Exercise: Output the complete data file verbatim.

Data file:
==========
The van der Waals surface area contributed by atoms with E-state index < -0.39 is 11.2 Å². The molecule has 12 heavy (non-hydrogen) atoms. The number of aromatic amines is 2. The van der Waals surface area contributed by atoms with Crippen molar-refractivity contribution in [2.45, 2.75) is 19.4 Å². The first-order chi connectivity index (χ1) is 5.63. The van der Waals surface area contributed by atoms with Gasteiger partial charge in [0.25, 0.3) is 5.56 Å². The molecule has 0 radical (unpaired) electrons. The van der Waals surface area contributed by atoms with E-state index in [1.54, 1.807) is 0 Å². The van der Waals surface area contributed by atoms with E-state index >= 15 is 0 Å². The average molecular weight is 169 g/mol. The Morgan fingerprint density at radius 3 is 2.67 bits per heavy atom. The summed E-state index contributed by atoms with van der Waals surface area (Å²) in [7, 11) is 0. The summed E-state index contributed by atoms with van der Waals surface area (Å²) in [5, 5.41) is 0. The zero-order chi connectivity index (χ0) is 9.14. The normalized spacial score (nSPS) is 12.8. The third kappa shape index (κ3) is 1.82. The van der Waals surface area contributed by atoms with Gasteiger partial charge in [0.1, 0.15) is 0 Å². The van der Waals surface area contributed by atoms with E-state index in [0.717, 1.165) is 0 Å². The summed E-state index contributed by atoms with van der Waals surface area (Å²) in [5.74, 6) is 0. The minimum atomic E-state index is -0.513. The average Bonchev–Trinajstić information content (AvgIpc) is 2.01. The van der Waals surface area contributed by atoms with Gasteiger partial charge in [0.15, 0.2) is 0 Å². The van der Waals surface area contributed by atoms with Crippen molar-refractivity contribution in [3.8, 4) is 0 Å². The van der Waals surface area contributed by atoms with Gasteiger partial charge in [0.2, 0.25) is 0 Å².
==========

The van der Waals surface area contributed by atoms with E-state index < -0.39 is 11.2 Å². The molecule has 12 heavy (non-hydrogen) atoms. The number of aromatic amines is 2. The van der Waals surface area contributed by atoms with Crippen molar-refractivity contribution in [2.45, 2.75) is 19.4 Å². The first-order chi connectivity index (χ1) is 5.63. The van der Waals surface area contributed by atoms with Gasteiger partial charge in [0.25, 0.3) is 5.56 Å². The molecule has 0 radical (unpaired) electrons. The van der Waals surface area contributed by atoms with E-state index in [1.54, 1.807) is 0 Å². The van der Waals surface area contributed by atoms with E-state index >= 15 is 0 Å². The average molecular weight is 169 g/mol. The Morgan fingerprint density at radius 3 is 2.67 bits per heavy atom. The summed E-state index contributed by atoms with van der Waals surface area (Å²) in [7, 11) is 0. The summed E-state index contributed by atoms with van der Waals surface area (Å²) in [5, 5.41) is 0. The zero-order chi connectivity index (χ0) is 9.14. The normalized spacial score (nSPS) is 12.8. The third kappa shape index (κ3) is 1.82. The van der Waals surface area contributed by atoms with Gasteiger partial charge in [0.1, 0.15) is 0 Å². The van der Waals surface area contributed by atoms with E-state index in [0.717, 1.165) is 0 Å². The summed E-state index contributed by atoms with van der Waals surface area (Å²) in [5.74, 6) is 0. The minimum atomic E-state index is -0.513. The average Bonchev–Trinajstić information content (AvgIpc) is 2.01. The van der Waals surface area contributed by atoms with Gasteiger partial charge in [0.15, 0.2) is 0 Å². The van der Waals surface area contributed by atoms with Crippen molar-refractivity contribution in [3.8, 4) is 0 Å². The van der Waals surface area contributed by atoms with Gasteiger partial charge in [0.2, 0.25) is 0 Å².